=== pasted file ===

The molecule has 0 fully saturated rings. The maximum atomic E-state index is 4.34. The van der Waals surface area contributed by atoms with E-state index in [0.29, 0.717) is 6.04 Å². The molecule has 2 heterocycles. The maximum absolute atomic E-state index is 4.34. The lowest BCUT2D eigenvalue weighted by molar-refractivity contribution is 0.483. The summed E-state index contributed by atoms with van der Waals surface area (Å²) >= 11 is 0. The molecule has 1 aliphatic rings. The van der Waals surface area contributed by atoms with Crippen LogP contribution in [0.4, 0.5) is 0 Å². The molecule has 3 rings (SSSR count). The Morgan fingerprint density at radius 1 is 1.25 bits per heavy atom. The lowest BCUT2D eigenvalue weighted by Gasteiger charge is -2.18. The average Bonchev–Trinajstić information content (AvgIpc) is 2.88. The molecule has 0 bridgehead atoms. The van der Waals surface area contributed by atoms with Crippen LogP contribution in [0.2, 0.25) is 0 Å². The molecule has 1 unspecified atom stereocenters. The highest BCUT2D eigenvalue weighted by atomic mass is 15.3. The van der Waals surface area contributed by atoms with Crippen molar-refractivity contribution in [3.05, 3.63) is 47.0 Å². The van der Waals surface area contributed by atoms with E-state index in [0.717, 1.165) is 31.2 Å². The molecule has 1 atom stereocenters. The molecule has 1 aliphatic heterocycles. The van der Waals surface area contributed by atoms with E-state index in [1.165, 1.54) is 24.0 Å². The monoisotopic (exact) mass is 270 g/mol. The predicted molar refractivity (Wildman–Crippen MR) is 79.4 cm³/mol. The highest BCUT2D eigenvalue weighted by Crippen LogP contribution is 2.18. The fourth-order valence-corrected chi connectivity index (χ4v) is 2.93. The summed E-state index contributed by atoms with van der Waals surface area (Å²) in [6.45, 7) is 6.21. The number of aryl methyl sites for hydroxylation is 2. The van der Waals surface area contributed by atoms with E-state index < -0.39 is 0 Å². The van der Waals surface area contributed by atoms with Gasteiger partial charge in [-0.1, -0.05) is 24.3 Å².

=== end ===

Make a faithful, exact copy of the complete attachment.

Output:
The molecule has 0 fully saturated rings. The maximum atomic E-state index is 4.34. The van der Waals surface area contributed by atoms with E-state index in [0.29, 0.717) is 6.04 Å². The molecule has 2 heterocycles. The maximum absolute atomic E-state index is 4.34. The lowest BCUT2D eigenvalue weighted by molar-refractivity contribution is 0.483. The summed E-state index contributed by atoms with van der Waals surface area (Å²) >= 11 is 0. The molecule has 1 aliphatic rings. The van der Waals surface area contributed by atoms with Crippen LogP contribution in [0.4, 0.5) is 0 Å². The molecule has 3 rings (SSSR count). The Morgan fingerprint density at radius 1 is 1.25 bits per heavy atom. The lowest BCUT2D eigenvalue weighted by Gasteiger charge is -2.18. The average Bonchev–Trinajstić information content (AvgIpc) is 2.88. The molecule has 0 bridgehead atoms. The van der Waals surface area contributed by atoms with Crippen LogP contribution in [0.2, 0.25) is 0 Å². The molecule has 1 unspecified atom stereocenters. The highest BCUT2D eigenvalue weighted by atomic mass is 15.3. The van der Waals surface area contributed by atoms with Crippen molar-refractivity contribution in [3.05, 3.63) is 47.0 Å². The van der Waals surface area contributed by atoms with E-state index in [0.717, 1.165) is 31.2 Å². The molecule has 1 atom stereocenters. The molecule has 1 aliphatic heterocycles. The van der Waals surface area contributed by atoms with E-state index in [1.165, 1.54) is 24.0 Å². The monoisotopic (exact) mass is 270 g/mol. The predicted molar refractivity (Wildman–Crippen MR) is 79.4 cm³/mol. The highest BCUT2D eigenvalue weighted by Crippen LogP contribution is 2.18. The fourth-order valence-corrected chi connectivity index (χ4v) is 2.93. The summed E-state index contributed by atoms with van der Waals surface area (Å²) in [6.45, 7) is 6.21. The number of aryl methyl sites for hydroxylation is 2. The van der Waals surface area contributed by atoms with E-state index < -0.39 is 0 Å². The van der Waals surface area contributed by atoms with Gasteiger partial charge in [-0.1, -0.05) is 24.3 Å².